ST. PETERSBURG — They admitted fear at what may lie deep beneath the water of the Gulf of Mexico.
They called for a long-term commitment for its restoration from the ravages of the Deepwater Horizon oil disaster.
They wanted help, development of more renewable energy sources, and a government open and willing to share all its research information.
But the standing-room-only audience of more than 250 at a town hall meeting Tuesday in St. Petersburg managed to retain an air of dignity, civic concern and even a touch of good humor. The meeting was presided over by U.S. Secretary of the Navy Ray Mabus, focusing on long-term plans for restoration.
President Barack Obama has charged Mabus with developing a plan, and he listened to the questions and comments of dozens of citiizens.
Environmentalists and fishermen wanted to know what impact millions of gallons of chemical dispersant put in the water to break up the spill would have on marine life and people who might just play in the surf.
Susan McMillan, representing Protect Our Waters, Inc., a newly-formed Sarasota nonprofit that opposes use of chemical dispersant, told Mabus that her group was “really upset” about its use.
“This chemical has been banned in several countries in Europe,” she said, referring to use of the dispersant Corexit as a ghoulish experiment.
Her comments were seconded by Capt. Bob Zales II, who operates Zodiac Charter Fleet in Panama City.
He said as a fisherman, he had worked in various places, where he heard fears expressed about the possible damage dispersants might do over time to marine life deep beneath the surface.
“It’s been highly questionable,” he said. “There is a lot of concern about this dispersant.” He added that charter customers have abandoned Florida for other fishing destinations.
“We’re going to have to totally rebuild our business,” Zales said, noting that the spill “is far worse than any hurricane we’ve sustained.”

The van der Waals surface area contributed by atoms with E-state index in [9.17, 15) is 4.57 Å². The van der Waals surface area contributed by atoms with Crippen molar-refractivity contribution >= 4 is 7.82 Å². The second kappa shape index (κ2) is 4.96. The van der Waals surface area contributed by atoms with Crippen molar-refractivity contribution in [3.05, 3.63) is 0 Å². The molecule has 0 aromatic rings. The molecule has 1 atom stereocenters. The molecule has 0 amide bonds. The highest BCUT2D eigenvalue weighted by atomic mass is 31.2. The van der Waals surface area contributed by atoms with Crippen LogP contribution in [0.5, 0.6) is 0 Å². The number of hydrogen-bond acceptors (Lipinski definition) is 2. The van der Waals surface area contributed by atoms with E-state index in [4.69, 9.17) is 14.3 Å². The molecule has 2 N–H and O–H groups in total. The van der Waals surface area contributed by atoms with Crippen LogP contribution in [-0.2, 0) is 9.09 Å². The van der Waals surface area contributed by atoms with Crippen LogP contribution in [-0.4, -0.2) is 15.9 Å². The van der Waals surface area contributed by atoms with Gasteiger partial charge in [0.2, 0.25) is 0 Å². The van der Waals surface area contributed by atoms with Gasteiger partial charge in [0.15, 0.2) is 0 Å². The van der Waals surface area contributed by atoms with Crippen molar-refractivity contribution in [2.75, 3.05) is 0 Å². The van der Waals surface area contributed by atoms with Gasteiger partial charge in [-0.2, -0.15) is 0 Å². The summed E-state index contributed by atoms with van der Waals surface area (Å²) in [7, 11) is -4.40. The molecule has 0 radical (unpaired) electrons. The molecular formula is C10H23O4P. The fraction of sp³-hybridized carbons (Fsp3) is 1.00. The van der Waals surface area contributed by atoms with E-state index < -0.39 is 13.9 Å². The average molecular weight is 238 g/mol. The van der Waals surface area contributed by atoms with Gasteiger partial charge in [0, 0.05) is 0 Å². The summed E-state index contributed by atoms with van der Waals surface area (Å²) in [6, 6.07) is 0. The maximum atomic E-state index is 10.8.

The crowd provided a round of applause for the idea of moving away from fossil fuels altogether and toward sources of renewable energy.
Lorraine Margeson, representing the Suncoast Shorebird Partnership, whose members work along the Florida West Coast, complained that the way beaches were cleaned of oil with heavy machinery was devastating to beach nesting birds.
“We know and we’re confident these species will be inhibited or curtailed for years to come,” she said. She advocated increased conservation protection in Florida, most of which remains pristine, so it might serve as a nursery for creatures from areas destroyed by oil.
“We’ve got the army already, just put us to work,” she said.
Monday, the Navy chief visited Alabama; Tuesday he appeared in St. Petersburg and Panama City. Wednesday he’s slated to be in Mississippi, Thursday in Louisiana, and Friday in Texas.
The White House has made a point of referring to Mabus as a “son of the Gulf,” and it’s clear that the soft-spoken former governor feels the responsibility.
He told the crowd that any sort of plan for restoration to make the Gulf whole has got to start with those who live, work and raise their families there.
“It must come from local individuals that know more about the economy and environment of this region than anybody else,” he said.